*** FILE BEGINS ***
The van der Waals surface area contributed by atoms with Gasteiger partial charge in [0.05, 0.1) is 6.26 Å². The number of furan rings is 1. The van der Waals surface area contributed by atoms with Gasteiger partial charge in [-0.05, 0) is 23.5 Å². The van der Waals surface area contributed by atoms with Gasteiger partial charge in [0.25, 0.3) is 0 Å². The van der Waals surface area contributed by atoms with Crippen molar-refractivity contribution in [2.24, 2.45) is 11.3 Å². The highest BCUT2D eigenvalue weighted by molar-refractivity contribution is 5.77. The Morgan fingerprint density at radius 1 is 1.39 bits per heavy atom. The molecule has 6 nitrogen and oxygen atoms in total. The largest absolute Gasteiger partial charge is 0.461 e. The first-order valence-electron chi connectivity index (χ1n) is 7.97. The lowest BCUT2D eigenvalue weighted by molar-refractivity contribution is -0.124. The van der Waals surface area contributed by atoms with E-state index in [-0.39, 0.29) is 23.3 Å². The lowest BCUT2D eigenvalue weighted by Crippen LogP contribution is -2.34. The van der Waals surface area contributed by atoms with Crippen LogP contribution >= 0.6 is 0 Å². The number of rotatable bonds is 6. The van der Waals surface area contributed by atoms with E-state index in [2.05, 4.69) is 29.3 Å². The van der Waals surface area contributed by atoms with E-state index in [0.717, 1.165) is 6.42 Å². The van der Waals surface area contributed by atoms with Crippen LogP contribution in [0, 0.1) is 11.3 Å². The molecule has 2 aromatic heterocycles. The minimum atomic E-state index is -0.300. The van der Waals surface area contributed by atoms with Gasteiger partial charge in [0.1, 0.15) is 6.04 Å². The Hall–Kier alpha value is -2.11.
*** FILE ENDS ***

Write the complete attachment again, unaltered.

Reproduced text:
The van der Waals surface area contributed by atoms with Gasteiger partial charge in [0.05, 0.1) is 6.26 Å². The number of furan rings is 1. The van der Waals surface area contributed by atoms with Gasteiger partial charge in [-0.05, 0) is 23.5 Å². The van der Waals surface area contributed by atoms with Gasteiger partial charge in [0.25, 0.3) is 0 Å². The van der Waals surface area contributed by atoms with Crippen molar-refractivity contribution in [2.24, 2.45) is 11.3 Å². The highest BCUT2D eigenvalue weighted by molar-refractivity contribution is 5.77. The Morgan fingerprint density at radius 1 is 1.39 bits per heavy atom. The molecule has 6 nitrogen and oxygen atoms in total. The largest absolute Gasteiger partial charge is 0.461 e. The first-order valence-electron chi connectivity index (χ1n) is 7.97. The lowest BCUT2D eigenvalue weighted by molar-refractivity contribution is -0.124. The van der Waals surface area contributed by atoms with E-state index in [-0.39, 0.29) is 23.3 Å². The lowest BCUT2D eigenvalue weighted by Crippen LogP contribution is -2.34. The van der Waals surface area contributed by atoms with Crippen LogP contribution >= 0.6 is 0 Å². The number of rotatable bonds is 6. The van der Waals surface area contributed by atoms with E-state index in [2.05, 4.69) is 29.3 Å². The van der Waals surface area contributed by atoms with E-state index in [0.717, 1.165) is 6.42 Å². The van der Waals surface area contributed by atoms with Crippen LogP contribution in [0, 0.1) is 11.3 Å². The molecule has 2 aromatic heterocycles. The minimum atomic E-state index is -0.300. The van der Waals surface area contributed by atoms with Gasteiger partial charge in [0.1, 0.15) is 6.04 Å². The Hall–Kier alpha value is -2.11.